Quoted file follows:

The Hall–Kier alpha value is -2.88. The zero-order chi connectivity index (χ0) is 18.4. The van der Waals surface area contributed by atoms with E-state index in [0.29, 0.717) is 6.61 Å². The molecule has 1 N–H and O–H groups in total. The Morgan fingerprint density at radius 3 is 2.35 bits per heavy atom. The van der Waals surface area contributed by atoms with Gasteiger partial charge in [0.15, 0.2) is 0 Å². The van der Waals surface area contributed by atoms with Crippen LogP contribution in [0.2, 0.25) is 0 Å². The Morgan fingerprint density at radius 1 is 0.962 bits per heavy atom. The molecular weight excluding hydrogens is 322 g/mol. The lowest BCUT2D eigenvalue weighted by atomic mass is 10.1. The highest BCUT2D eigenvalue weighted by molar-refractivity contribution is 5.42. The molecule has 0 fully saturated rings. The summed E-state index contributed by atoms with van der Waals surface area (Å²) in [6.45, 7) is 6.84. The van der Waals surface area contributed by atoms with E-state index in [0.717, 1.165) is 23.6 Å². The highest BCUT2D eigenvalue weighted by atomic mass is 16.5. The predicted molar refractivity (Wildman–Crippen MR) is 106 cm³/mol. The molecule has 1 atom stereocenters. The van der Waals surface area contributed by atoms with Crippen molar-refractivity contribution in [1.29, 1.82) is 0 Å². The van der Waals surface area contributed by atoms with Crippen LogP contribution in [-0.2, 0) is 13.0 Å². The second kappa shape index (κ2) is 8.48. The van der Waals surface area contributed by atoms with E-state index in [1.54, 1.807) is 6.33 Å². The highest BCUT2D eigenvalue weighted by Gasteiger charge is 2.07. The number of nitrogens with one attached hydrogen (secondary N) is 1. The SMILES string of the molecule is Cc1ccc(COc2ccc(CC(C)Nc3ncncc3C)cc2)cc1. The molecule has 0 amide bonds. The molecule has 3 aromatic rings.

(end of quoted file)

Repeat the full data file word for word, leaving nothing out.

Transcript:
The Hall–Kier alpha value is -2.88. The zero-order chi connectivity index (χ0) is 18.4. The van der Waals surface area contributed by atoms with E-state index in [0.29, 0.717) is 6.61 Å². The molecule has 1 N–H and O–H groups in total. The Morgan fingerprint density at radius 3 is 2.35 bits per heavy atom. The van der Waals surface area contributed by atoms with Gasteiger partial charge in [0.15, 0.2) is 0 Å². The van der Waals surface area contributed by atoms with Crippen LogP contribution in [0.2, 0.25) is 0 Å². The Morgan fingerprint density at radius 1 is 0.962 bits per heavy atom. The molecular weight excluding hydrogens is 322 g/mol. The lowest BCUT2D eigenvalue weighted by atomic mass is 10.1. The highest BCUT2D eigenvalue weighted by molar-refractivity contribution is 5.42. The molecule has 0 fully saturated rings. The summed E-state index contributed by atoms with van der Waals surface area (Å²) in [6.45, 7) is 6.84. The van der Waals surface area contributed by atoms with E-state index in [0.717, 1.165) is 23.6 Å². The highest BCUT2D eigenvalue weighted by atomic mass is 16.5. The predicted molar refractivity (Wildman–Crippen MR) is 106 cm³/mol. The molecule has 1 atom stereocenters. The van der Waals surface area contributed by atoms with Crippen molar-refractivity contribution in [1.29, 1.82) is 0 Å². The van der Waals surface area contributed by atoms with Crippen LogP contribution in [-0.2, 0) is 13.0 Å². The second kappa shape index (κ2) is 8.48. The van der Waals surface area contributed by atoms with E-state index in [1.54, 1.807) is 6.33 Å². The highest BCUT2D eigenvalue weighted by Gasteiger charge is 2.07. The number of nitrogens with one attached hydrogen (secondary N) is 1. The SMILES string of the molecule is Cc1ccc(COc2ccc(CC(C)Nc3ncncc3C)cc2)cc1. The molecule has 0 amide bonds. The molecule has 3 aromatic rings.